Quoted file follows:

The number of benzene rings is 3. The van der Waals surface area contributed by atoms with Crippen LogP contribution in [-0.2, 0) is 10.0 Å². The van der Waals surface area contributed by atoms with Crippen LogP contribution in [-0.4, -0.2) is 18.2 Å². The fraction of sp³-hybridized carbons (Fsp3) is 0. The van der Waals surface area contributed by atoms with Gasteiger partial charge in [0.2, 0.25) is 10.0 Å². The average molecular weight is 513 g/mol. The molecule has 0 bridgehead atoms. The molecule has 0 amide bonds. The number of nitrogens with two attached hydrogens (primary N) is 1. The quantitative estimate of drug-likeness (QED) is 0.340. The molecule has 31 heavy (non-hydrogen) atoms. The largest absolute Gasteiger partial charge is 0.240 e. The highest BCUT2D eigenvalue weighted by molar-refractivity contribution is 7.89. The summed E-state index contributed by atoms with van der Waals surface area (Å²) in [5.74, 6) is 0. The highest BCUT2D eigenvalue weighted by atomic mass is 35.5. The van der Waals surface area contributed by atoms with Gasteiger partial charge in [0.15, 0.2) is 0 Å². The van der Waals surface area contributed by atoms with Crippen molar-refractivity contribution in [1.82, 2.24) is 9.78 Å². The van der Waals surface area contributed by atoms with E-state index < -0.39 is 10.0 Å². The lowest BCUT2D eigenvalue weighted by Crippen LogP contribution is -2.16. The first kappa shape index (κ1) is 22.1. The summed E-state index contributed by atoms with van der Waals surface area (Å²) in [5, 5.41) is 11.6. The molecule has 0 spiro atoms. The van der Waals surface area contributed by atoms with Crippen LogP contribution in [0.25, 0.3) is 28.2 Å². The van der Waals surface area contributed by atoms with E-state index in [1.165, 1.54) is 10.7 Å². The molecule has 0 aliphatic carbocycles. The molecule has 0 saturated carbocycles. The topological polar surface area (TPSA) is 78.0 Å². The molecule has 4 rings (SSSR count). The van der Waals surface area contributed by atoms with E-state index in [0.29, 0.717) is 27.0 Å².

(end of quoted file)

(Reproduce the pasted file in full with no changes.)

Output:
The number of benzene rings is 3. The van der Waals surface area contributed by atoms with Crippen LogP contribution in [-0.2, 0) is 10.0 Å². The van der Waals surface area contributed by atoms with Crippen LogP contribution in [-0.4, -0.2) is 18.2 Å². The fraction of sp³-hybridized carbons (Fsp3) is 0. The van der Waals surface area contributed by atoms with Gasteiger partial charge in [0.2, 0.25) is 10.0 Å². The average molecular weight is 513 g/mol. The molecule has 0 bridgehead atoms. The molecule has 0 amide bonds. The number of nitrogens with two attached hydrogens (primary N) is 1. The quantitative estimate of drug-likeness (QED) is 0.340. The molecule has 31 heavy (non-hydrogen) atoms. The largest absolute Gasteiger partial charge is 0.240 e. The highest BCUT2D eigenvalue weighted by molar-refractivity contribution is 7.89. The summed E-state index contributed by atoms with van der Waals surface area (Å²) in [5.74, 6) is 0. The highest BCUT2D eigenvalue weighted by atomic mass is 35.5. The van der Waals surface area contributed by atoms with Gasteiger partial charge in [0.15, 0.2) is 0 Å². The van der Waals surface area contributed by atoms with Crippen molar-refractivity contribution in [1.82, 2.24) is 9.78 Å². The van der Waals surface area contributed by atoms with E-state index < -0.39 is 10.0 Å². The lowest BCUT2D eigenvalue weighted by Crippen LogP contribution is -2.16. The first kappa shape index (κ1) is 22.1. The summed E-state index contributed by atoms with van der Waals surface area (Å²) in [5, 5.41) is 11.6. The molecule has 0 spiro atoms. The van der Waals surface area contributed by atoms with Crippen LogP contribution in [0.25, 0.3) is 28.2 Å². The van der Waals surface area contributed by atoms with E-state index in [1.165, 1.54) is 10.7 Å². The molecule has 0 aliphatic carbocycles. The molecule has 0 saturated carbocycles. The topological polar surface area (TPSA) is 78.0 Å². The molecule has 4 rings (SSSR count). The van der Waals surface area contributed by atoms with E-state index in [0.29, 0.717) is 27.0 Å².